Jambon Beurre Cornichon 3Here’s my little party spin, which would make a fantastic something to nibble on while you get everything on and off the grill on Friday.  Instead of using ham in the charcuterie sense, I simply roast a pork tenderloin (I used olive oil, salt, pepper, and fresh thyme, but you could change up the herbs, used dried herbes de Provence, or even use Maille wholegrain mustard on the outside) until it is juicy and tender, and then thinly slice it.  You could either do this ahead in the oven while your grill is warming up, or you could do it on the grill itself which would add a fabulous depth of flavor—just cook the pork until the internal temperature reaches 145 degrees F, then let it rest for 10 minutes.

I cut a baguette into rounds slightly thicker than the ham.  Because the diameter of the baguette and the tenderloin are nearly identical, they make perfect little tartines.  I spread the baguette rounds with butter, lay on a slice of the pork, and then topped with a Maille cornichon, halved and crossed on top.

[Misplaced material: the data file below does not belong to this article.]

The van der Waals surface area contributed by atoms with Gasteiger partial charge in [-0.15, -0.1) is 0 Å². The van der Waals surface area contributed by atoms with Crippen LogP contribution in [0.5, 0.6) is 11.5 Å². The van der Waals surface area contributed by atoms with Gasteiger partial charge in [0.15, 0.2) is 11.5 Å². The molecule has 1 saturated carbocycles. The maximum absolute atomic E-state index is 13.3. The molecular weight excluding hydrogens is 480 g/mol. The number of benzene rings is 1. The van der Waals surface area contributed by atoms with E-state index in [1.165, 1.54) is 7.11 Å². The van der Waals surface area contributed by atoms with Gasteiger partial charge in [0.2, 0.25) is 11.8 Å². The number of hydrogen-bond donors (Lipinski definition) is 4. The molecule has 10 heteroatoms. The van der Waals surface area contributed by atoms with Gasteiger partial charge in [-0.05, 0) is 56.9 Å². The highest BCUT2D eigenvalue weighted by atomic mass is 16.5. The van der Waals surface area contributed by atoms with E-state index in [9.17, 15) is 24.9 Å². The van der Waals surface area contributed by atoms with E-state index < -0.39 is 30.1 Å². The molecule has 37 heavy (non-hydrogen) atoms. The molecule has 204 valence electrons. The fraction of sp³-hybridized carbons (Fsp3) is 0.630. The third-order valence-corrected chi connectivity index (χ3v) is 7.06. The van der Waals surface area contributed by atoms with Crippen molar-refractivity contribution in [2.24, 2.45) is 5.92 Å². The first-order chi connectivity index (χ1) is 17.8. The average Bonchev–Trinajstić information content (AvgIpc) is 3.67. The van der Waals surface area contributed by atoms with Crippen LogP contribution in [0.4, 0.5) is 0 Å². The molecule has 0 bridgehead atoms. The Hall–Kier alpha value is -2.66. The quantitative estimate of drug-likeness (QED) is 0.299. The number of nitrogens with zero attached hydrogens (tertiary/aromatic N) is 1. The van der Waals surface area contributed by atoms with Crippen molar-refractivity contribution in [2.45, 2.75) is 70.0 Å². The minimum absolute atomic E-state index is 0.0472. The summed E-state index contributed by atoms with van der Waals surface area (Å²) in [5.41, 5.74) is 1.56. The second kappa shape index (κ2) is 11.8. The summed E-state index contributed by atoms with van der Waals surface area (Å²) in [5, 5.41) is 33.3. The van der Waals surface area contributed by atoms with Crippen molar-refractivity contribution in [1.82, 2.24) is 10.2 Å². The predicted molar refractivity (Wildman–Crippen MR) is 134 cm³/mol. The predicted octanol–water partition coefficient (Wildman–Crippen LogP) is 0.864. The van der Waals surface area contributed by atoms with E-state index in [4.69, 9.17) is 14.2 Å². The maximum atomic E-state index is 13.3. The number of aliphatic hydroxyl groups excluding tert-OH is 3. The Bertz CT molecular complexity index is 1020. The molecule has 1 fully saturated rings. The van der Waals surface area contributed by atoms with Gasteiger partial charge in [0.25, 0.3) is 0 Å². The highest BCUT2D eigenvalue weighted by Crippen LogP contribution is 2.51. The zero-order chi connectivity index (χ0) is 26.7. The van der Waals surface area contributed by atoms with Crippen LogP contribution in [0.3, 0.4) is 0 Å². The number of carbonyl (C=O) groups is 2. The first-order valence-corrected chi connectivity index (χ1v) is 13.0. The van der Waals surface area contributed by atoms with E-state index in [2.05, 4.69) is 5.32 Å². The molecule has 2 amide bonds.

I have to say, I was not disappointed.  These jambon-beurre-cornichons flew off the (plastic) tray in minutes.  I had mine with a little trickle of crème de pêche topped with sparkling water.  I will miss my water kirs in New York!  Bon app, and Happy Independence Day from a long ways away!

Maille Cornichon Collage

Cornichon sampling at the Maille superstore in London

Maille cornichons are available in the US here.

Mini Jambon Beurre Cornichon Tartines
serves 10

Jambon Beurre Cornichon TartineINGREDIENTS

  • 1 400g pork tenderloin
  • 1-2 teaspoons olive oil
  • Fresh thyme and rosemary
  • 1 baguette, sliced into thinnish rounds
  • Unsalted butter to taste, room temperature
  • About 20 Maille cornichons, halved lengthwise (you’ll need the same amount as baguette slices, which will depend on your baguette and the thickness of your slices!)

METHOD

Preheat the oven to 425 degrees F.  Pat the pork dry with paper towel and season liberally with salt and pepper.  Rub all over with olive oil, and pick the leaves from the herbs and lightly dress them in olive oil as well.  Arrange the pork on a parchment-lined rimmed baking sheet and top with the herbs.  Bake for 15 to 20 minutes, until the internal temperature reaches 145 degrees F.  Allow to rest 10 minutes, and then slice thinly.

To assemble the tartines, smear each baguette round with butter and top with a slice of pork and two cornichon halves, crossed over each other.  Arrange on a platter and serve!